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Education and training for pharmacy professionals and their support staff to manage requests for emergency contraception within community pharmacy in England
  1. Hayley Berry,
  2. Emma Anderson
  1. Centre for Pharmacy Postgraduate Education (CPPE), The University of Manchester, Manchester M13 9PT, UK
  1. Correspondence to Hayley Berry, Centre for Pharmacy Postgraduate Education (CPPE), The University of Manchester, Manchester M13 9PT, UK; hayley.berry{at}cppe.ac.uk

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Introduction

The article by Turnbull et al1 reports that pharmacies are important in the choice of settings from which emergency hormonal contraception (EHC) can be obtained. This article outlines the postgraduate education that is provided to pharmacy professionals and support staff in England relating to the provision of emergency contraception (EC).

EHC can be provided by community pharmacists under patient group direction (PGD), as an over-the-counter sale or, if the pharmacist is a prescriber, on a private prescription. PGDs allow healthcare professionals to supply and administer specified medicines to predefined groups of patients, without a prescription. The majority of PGD EC schemes in England are funded by local authorities, so patients treated under PGDs do not need to self-fund treatment.2

Data on EHC provided by PGD are not collected centrally; however, the number of prescriptions dispensed in the community fell to 130 000 in 2018, a fall of 51% from 265 000 in 2008, while overall the use of EC increased in the decade up to 2012.3 4

PGDs have the advantage of allowing timely access to medicines; however, they are rigid and do not allow for the same degree of tailoring to the needs of individuals or the use of clinical judgement that is possible when a prescription is written for a specific named patient. Therefore, the National Institute of Health and Care Excellence (NICE) guidance states that dispensing a prescription to a named patient after the prescriber has assessed the patient on an individual basis remains the preferred option in healthcare.5 Table 1 lists the advantages and disadvantages of PGDs, taken from the Centre for Pharmacy Postgraduate Education (CPPE) …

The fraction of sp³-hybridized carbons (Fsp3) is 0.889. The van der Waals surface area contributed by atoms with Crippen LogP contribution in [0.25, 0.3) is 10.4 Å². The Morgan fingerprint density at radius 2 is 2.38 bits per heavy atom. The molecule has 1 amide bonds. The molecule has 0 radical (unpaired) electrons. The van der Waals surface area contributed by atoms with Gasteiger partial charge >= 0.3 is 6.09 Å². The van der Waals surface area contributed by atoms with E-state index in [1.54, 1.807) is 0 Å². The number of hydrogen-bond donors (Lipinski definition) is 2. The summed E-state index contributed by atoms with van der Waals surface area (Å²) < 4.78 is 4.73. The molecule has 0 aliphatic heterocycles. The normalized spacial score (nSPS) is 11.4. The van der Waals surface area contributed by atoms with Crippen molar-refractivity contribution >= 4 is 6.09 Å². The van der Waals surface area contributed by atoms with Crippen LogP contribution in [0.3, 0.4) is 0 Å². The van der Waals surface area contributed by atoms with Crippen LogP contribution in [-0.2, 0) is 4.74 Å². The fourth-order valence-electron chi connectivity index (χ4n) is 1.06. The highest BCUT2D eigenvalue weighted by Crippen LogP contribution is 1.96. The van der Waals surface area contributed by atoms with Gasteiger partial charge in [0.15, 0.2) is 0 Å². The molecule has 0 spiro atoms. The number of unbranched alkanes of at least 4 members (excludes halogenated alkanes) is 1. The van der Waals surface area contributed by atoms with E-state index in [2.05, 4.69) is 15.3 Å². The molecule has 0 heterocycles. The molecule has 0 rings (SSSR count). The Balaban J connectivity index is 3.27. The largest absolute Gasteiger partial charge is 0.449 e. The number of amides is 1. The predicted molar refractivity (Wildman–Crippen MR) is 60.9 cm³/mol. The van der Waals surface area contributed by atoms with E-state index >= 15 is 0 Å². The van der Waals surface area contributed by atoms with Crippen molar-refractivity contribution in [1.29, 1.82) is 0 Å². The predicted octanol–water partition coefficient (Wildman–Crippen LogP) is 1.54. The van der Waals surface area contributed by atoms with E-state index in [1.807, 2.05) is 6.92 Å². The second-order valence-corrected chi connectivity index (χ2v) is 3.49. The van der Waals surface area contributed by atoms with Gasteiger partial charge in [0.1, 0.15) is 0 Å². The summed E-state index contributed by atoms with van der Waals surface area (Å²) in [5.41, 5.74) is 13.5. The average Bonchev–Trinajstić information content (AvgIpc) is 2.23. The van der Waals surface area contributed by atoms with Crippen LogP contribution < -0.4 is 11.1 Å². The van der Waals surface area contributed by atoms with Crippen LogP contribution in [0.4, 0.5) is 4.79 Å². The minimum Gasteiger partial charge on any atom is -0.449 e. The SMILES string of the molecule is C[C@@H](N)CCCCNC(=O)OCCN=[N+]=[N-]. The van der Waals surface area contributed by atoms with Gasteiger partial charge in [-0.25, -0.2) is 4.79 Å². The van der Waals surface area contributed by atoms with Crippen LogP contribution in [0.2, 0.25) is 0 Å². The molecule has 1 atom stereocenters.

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Footnotes

  • Twitter @EmmaACPPE

  • Contributors Both authors contributed equally to the manuscript.

  • Funding The authors have not declared a specific grant for this research from any funding agency in the public, commercial or not-for-profit sectors.

  • Competing interests None declared.

  • Patient and public involvement Patients and/or the public were not involved in the design, or conduct, or reporting, or dissemination plans of this research.

  • Patient consent for publication Not required.

  • Provenance and peer review Commissioned; internally peer reviewed.

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